India's attempt to become the first country to land on a robotic mission to the south pole of the moon has failed after engineers lost contact with Vikram land ̵
Scientists from the Indian Space Research Organization lost ground signal while hovering above the surface, momentarily from what would have been a successful landing.
In a statement from the ISRO Mission Control Center provided a brief explanation of what went wrong, stating that "the dropping of the unmanned landing unit was as planned and normal execution was observed up to altitude 2.1 km away. Subsequently, communication from Lander to ground stations was lost. "
" Data is being analyzed, "ISRO adds.
This is the Mission Control Center. The #VikramLander launch was planned and normal performance was monitored up to an altitude of 2.1 km. Subsequently, communication from Lander to ground stations was lost. Data is being analyzed. #ISRO
– ISRO (@isro) September 6, 2019
The Prime Minister of India, Narendra Modi, was watching the last moments of the attempt. offered words of encouragement to the Chandrayan team working on the $ 150 million project.
"India is proud of sew scientists! " wrote Modi on Twitter." They did their best and always made India proud. These are times we are bold and we will be bold! "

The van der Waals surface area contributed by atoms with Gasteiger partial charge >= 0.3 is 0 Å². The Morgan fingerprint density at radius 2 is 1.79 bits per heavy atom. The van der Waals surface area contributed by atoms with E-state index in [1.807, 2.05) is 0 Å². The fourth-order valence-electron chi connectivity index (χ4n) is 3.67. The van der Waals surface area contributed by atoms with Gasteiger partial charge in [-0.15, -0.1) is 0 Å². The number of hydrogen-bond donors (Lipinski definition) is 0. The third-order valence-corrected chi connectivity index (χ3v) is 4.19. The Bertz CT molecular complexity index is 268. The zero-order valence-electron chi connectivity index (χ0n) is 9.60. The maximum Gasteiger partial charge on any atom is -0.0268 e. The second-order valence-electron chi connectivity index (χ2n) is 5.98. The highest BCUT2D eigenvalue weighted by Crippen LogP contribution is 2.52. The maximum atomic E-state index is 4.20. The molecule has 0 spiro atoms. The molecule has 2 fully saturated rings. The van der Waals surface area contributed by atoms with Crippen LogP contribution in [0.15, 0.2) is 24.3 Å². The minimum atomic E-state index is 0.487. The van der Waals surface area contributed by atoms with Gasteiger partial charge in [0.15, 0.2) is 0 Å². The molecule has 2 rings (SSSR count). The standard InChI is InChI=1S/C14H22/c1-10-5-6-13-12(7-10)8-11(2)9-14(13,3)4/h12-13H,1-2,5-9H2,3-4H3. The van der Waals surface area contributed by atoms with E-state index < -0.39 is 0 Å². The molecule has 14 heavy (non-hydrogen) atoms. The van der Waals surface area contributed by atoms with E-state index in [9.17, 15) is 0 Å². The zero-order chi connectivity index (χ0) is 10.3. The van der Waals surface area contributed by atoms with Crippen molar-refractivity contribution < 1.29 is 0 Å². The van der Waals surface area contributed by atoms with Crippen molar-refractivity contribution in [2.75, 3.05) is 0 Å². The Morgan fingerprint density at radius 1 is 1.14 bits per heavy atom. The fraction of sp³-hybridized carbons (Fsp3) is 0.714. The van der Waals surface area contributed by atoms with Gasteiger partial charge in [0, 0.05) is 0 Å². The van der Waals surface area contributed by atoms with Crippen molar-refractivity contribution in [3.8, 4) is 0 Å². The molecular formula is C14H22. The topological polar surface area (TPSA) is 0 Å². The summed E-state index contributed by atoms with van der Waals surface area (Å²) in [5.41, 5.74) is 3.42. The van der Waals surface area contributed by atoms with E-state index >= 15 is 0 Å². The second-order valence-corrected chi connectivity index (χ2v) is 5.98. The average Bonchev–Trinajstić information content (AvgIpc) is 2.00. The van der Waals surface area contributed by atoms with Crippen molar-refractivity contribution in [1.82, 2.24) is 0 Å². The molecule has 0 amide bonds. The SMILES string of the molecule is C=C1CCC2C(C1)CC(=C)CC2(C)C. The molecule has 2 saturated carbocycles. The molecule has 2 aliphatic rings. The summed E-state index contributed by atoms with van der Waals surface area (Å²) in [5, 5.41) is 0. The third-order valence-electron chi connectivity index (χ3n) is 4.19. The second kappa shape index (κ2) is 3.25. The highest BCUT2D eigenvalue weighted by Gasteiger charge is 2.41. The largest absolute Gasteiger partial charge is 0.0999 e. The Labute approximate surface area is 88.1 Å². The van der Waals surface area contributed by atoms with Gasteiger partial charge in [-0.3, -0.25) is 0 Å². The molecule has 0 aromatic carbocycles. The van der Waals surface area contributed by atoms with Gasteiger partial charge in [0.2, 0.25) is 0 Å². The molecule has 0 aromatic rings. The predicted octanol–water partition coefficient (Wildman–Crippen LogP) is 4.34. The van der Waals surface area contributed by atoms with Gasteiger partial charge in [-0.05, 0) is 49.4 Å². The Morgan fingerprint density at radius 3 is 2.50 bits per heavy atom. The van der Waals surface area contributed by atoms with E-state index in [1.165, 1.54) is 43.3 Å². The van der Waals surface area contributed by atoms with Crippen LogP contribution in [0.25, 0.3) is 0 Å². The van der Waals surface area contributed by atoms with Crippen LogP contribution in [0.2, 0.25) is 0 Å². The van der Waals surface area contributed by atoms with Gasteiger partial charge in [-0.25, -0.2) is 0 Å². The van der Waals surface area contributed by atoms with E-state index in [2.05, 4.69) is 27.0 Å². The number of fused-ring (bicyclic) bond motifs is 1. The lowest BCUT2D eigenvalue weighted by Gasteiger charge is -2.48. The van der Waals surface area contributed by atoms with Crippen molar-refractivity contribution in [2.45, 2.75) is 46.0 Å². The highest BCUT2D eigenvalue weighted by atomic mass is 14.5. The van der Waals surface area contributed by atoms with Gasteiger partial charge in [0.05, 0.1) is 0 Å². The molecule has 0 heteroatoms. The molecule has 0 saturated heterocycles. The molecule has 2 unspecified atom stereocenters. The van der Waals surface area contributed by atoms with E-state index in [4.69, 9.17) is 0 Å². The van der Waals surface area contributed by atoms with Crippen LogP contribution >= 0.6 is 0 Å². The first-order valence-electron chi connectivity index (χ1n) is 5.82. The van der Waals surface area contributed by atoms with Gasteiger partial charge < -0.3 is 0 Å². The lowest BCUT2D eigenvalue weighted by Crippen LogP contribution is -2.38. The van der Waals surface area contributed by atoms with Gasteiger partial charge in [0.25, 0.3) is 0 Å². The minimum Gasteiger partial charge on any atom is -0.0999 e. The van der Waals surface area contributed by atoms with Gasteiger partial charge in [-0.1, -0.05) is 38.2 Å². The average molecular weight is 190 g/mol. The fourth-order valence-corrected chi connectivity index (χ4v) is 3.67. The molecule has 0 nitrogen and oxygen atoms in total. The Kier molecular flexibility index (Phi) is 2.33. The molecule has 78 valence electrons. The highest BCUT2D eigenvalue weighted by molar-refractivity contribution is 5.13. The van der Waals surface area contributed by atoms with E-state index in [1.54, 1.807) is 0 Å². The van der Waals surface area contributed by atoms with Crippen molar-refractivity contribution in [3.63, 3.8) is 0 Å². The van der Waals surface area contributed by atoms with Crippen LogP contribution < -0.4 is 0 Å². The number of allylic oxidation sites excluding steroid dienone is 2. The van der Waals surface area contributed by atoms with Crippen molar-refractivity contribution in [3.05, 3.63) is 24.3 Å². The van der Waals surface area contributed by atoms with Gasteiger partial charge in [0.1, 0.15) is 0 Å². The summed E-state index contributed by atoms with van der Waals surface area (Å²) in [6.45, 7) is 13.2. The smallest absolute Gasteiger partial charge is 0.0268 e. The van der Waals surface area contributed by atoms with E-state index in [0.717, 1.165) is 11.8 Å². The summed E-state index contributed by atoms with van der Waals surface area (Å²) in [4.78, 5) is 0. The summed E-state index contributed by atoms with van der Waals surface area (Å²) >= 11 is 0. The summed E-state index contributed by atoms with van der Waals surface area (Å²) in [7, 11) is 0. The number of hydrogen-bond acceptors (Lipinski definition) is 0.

India is proud of our scientists ! They have done their best and have always made India proud. These are the moments that we are bold and we will be bold!
The Chairman @isro gave updates on Chandrayaan-2. We remain hopeful and will continue to work hard on our space program.
– Narendra Modi (@narendramodi) September 6, 2019
Scientists hoped to land a robotic spacecraft between two craters about 375 miles from the moon's unexplored south pole.
Earth was to launch a small solar motor equipped with 4 billion-year-old moon soil collection and analysis tools.
Successful pressing would make India an exclusive club of countries that successfully completed the soft landing on the lunar surface. So far, only the former Soviet Union, the United States and China have done so.
Several of the early attempts by the United States and the Council for the Soft, Robotic Moon Landing in the 1960s were unsuccessful.
Part of Chandrayan-2's mission, the orbiter, remains operational.
The disappointing lunar mission on Saturday came just over a decade after India launched Chandrayan-1, a satellite that launched a projectile in the south of the Moon Pole in search of water.